Hi Bennie! Glad to see you again.

[ March 10, 2003, 09:48 PM: Message edited by: Nick ]
 

bennie

Esteemed Member
Re: ONE BUILDING FED FROM ANOTHER BUILDING ON SAME PREMESIS

Does anyone have a problem with using the smaller wire when a large one is available for fault clearing?
 

timz

Member
Location
Michigan
Re: ONE BUILDING FED FROM ANOTHER BUILDING ON SAME PREMESIS

BENNIE, SORRY ABOUT THE INFO. THERE MAY BE A WALKWAY BETWEEN THE BUILDINGS BUT THE GENERAL IS NOT CERTAIN AT THIS TIME. THERE WILL BE A MAIN DISCONNECT IN DORM 1 FOR DORM 2 AT THE COMMON SERVICE . I ALSO AGREE WITH EVERYONE THAT GROUNDING CONDUCTORS SHOULD BE PULLED AS NOTED IN SEC 250.32{D} PER 2002 NEC, BUT I'M OVER RULED BY FOREMAN ON JOB.
 

eprice

Senior Member
Location
Utah
Re: ONE BUILDING FED FROM ANOTHER BUILDING ON SAME PREMESIS

Originally posted by timz:
...THERE WILL BE A MAIN DISCONNECT IN DORM 1 FOR DORM 2 AT THE COMMON SERVICE...
Unless the building qualifies for one of the exceptions to 225.32, that section requires the main disconnect for dorm 2 to be at dorm 2. A disconnect at dorm 1 would not count.
 

hornetd

Senior Member
Location
Maryland
Re: ONE BUILDING FED FROM ANOTHER BUILDING ON SAME PREMESIS

Unless the data cables and telephone cables for these dorms are fiber optic you had better pull an EGC. If you don't you may find neutral current travelling on the telephone cables and the campus local area network and that will get reeal expensive. You may find yourself at the head of the line when the customer starts looking for someone to blame.
--
Tom
 

bennie

Esteemed Member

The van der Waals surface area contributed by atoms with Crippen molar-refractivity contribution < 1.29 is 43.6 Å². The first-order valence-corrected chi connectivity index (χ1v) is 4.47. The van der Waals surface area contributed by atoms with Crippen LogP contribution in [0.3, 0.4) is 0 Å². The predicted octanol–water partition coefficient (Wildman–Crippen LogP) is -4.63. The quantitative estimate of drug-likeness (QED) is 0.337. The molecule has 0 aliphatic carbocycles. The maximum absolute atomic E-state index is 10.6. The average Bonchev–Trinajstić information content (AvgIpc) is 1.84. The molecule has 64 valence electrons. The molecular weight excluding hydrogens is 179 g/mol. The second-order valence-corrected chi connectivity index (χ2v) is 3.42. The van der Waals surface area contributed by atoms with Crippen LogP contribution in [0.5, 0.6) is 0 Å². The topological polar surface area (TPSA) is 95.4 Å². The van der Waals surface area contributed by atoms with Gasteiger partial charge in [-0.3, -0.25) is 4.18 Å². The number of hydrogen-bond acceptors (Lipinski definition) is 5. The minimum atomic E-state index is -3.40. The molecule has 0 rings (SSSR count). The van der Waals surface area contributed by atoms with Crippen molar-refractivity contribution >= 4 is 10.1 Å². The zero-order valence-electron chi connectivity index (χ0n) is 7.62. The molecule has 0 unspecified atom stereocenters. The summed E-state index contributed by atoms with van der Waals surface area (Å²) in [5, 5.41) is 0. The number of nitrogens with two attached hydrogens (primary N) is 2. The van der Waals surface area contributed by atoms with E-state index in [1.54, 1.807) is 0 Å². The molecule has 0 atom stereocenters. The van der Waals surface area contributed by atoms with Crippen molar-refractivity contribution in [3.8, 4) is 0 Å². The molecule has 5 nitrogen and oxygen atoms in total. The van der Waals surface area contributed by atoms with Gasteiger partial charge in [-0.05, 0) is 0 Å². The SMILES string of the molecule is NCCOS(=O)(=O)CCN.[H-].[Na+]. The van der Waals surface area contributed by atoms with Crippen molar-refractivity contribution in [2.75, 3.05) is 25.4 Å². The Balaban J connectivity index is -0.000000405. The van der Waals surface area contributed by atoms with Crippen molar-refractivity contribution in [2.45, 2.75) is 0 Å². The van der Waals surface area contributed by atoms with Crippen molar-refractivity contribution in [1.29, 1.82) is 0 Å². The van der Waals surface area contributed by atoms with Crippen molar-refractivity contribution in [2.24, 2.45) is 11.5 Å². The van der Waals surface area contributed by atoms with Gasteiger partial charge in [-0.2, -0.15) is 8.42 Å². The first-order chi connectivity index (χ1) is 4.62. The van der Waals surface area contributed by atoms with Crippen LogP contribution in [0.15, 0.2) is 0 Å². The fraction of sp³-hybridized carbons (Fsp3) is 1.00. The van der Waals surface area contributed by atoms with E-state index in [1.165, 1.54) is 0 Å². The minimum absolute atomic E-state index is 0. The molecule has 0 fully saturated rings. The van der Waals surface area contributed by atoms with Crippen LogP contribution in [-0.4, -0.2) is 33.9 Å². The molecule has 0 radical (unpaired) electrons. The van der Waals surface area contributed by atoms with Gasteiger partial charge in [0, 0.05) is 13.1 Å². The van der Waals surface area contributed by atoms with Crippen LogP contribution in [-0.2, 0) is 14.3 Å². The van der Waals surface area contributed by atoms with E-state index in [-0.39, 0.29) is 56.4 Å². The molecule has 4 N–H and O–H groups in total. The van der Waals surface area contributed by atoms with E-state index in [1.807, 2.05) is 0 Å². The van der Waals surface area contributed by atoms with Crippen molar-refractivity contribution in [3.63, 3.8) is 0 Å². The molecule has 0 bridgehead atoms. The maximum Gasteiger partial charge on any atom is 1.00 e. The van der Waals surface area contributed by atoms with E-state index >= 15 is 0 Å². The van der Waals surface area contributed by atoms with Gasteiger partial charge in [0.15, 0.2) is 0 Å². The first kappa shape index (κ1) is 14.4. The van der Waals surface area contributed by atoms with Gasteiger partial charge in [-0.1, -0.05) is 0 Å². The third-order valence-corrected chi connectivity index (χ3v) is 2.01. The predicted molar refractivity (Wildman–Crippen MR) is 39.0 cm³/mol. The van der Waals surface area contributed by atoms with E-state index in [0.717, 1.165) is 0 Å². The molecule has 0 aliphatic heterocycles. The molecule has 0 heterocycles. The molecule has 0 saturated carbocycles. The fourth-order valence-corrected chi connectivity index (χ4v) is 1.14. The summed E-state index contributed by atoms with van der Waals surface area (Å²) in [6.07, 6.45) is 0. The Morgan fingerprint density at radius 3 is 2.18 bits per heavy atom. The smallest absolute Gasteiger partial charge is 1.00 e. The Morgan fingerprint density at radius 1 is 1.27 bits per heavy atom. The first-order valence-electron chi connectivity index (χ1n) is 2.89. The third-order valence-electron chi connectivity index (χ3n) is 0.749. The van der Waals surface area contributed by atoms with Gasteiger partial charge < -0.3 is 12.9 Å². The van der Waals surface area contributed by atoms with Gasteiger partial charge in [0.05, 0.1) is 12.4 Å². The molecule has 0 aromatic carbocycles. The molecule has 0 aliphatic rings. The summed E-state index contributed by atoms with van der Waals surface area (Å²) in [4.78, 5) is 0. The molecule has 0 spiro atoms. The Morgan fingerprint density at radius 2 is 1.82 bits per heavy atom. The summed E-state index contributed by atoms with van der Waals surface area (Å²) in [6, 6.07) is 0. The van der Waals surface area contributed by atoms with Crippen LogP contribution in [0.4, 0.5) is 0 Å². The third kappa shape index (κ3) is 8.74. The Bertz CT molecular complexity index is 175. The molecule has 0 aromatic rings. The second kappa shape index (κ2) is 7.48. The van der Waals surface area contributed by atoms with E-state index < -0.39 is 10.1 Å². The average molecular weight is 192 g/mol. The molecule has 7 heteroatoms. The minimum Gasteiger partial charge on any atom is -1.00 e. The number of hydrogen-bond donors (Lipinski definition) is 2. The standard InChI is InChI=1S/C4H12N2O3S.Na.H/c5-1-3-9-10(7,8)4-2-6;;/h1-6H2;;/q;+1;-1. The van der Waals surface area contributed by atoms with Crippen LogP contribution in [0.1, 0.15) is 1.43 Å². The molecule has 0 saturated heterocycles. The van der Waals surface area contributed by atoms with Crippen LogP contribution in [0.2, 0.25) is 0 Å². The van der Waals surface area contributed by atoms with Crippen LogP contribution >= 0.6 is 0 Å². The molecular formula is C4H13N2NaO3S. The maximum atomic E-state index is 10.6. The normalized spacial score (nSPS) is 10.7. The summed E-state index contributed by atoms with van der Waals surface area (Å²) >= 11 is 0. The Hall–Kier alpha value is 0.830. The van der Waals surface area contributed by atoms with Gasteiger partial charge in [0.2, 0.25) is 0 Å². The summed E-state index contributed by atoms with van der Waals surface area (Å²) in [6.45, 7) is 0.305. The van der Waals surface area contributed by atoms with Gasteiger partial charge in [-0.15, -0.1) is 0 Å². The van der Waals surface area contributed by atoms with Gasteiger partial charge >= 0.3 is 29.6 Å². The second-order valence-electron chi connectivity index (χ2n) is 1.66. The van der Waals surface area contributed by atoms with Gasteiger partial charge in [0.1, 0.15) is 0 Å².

Re: ONE BUILDING FED FROM ANOTHER BUILDING ON SAME PREMESIS

Tom: Wouldn't the neutral/ground conductor have less impedance than an equipment ground conductor?

Is one of the telephone wires grounded?
 

stars13bars2

Senior Member
Re: ONE BUILDING FED FROM ANOTHER BUILDING ON SAME PREMESIS

timz
What happened to the approved plans with the engineers stamp that shows the required the main disconnect? This was not a design build project was it?
stars
 

hornetd

Senior Member
Location
Maryland
Re: ONE BUILDING FED FROM ANOTHER BUILDING ON SAME PREMESIS

Originally posted by bennie:
Tom: Wouldn't the neutral/ground conductor have less impedance than an equipment ground conductor?

Is one of the telephone wires grounded?
The tip conductor of each pair is grounded at the exchange but that is not the issue. The copper sheild of underground telephone cable is bonded to the building grounding electrode system at the network protectors in each building. The messenger of overhead multi pair cable is also bonded at the protectors. The lower impedance of the grounded conductor will not save you from some parrallel neutral current flow over the unintended pathway. The presence of stray AC current on that telephone cable sheild or messenger plays hell with signal quality. If the neutral between the two buildings ever fails that shield or messenger would carry substantial current which may cause it to fail and energise the individual pair conductors.
--
Tom
 
Status
Not open for further replies.
Top